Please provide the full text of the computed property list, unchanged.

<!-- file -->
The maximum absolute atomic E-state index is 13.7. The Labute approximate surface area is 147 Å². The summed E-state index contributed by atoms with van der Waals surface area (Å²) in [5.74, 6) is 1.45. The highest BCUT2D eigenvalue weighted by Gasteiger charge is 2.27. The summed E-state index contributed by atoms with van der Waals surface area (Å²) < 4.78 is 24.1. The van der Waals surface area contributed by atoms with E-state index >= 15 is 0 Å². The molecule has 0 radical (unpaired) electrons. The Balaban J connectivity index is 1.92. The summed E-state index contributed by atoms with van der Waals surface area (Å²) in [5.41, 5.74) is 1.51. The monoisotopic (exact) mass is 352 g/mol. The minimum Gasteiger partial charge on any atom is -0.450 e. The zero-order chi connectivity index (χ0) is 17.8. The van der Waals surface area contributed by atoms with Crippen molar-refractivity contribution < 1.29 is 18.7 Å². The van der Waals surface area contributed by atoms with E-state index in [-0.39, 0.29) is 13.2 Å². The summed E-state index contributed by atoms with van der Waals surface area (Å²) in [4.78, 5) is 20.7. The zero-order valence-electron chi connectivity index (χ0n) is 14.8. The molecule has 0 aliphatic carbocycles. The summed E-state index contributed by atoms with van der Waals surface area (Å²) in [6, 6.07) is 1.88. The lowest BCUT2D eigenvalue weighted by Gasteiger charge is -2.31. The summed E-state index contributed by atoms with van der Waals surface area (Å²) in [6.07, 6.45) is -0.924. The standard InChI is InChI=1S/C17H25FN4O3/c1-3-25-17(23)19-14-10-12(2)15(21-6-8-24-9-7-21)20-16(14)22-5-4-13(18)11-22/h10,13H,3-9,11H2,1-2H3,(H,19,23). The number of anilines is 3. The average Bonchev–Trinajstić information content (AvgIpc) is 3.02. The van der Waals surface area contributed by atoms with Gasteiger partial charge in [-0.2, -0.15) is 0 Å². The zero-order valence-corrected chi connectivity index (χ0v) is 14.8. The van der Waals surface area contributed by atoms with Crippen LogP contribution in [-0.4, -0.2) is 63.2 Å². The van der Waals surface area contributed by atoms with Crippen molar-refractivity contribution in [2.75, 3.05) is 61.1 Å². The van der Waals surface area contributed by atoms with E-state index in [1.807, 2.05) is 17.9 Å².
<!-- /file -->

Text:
The maximum absolute atomic E-state index is 13.7. The Labute approximate surface area is 147 Å². The summed E-state index contributed by atoms with van der Waals surface area (Å²) in [5.74, 6) is 1.45. The highest BCUT2D eigenvalue weighted by Gasteiger charge is 2.27. The summed E-state index contributed by atoms with van der Waals surface area (Å²) < 4.78 is 24.1. The van der Waals surface area contributed by atoms with E-state index >= 15 is 0 Å². The molecule has 0 radical (unpaired) electrons. The Balaban J connectivity index is 1.92. The summed E-state index contributed by atoms with van der Waals surface area (Å²) in [5.41, 5.74) is 1.51. The monoisotopic (exact) mass is 352 g/mol. The minimum Gasteiger partial charge on any atom is -0.450 e. The zero-order chi connectivity index (χ0) is 17.8. The van der Waals surface area contributed by atoms with Crippen molar-refractivity contribution < 1.29 is 18.7 Å². The van der Waals surface area contributed by atoms with E-state index in [-0.39, 0.29) is 13.2 Å². The summed E-state index contributed by atoms with van der Waals surface area (Å²) in [4.78, 5) is 20.7. The zero-order valence-electron chi connectivity index (χ0n) is 14.8. The molecule has 0 aliphatic carbocycles. The summed E-state index contributed by atoms with van der Waals surface area (Å²) in [6, 6.07) is 1.88. The lowest BCUT2D eigenvalue weighted by Gasteiger charge is -2.31. The summed E-state index contributed by atoms with van der Waals surface area (Å²) in [6.07, 6.45) is -0.924. The standard InChI is InChI=1S/C17H25FN4O3/c1-3-25-17(23)19-14-10-12(2)15(21-6-8-24-9-7-21)20-16(14)22-5-4-13(18)11-22/h10,13H,3-9,11H2,1-2H3,(H,19,23). The number of anilines is 3. The average Bonchev–Trinajstić information content (AvgIpc) is 3.02. The van der Waals surface area contributed by atoms with Gasteiger partial charge in [-0.2, -0.15) is 0 Å². The zero-order valence-corrected chi connectivity index (χ0v) is 14.8. The van der Waals surface area contributed by atoms with Crippen LogP contribution in [-0.4, -0.2) is 63.2 Å². The van der Waals surface area contributed by atoms with Crippen molar-refractivity contribution in [2.75, 3.05) is 61.1 Å². The van der Waals surface area contributed by atoms with E-state index in [1.807, 2.05) is 17.9 Å².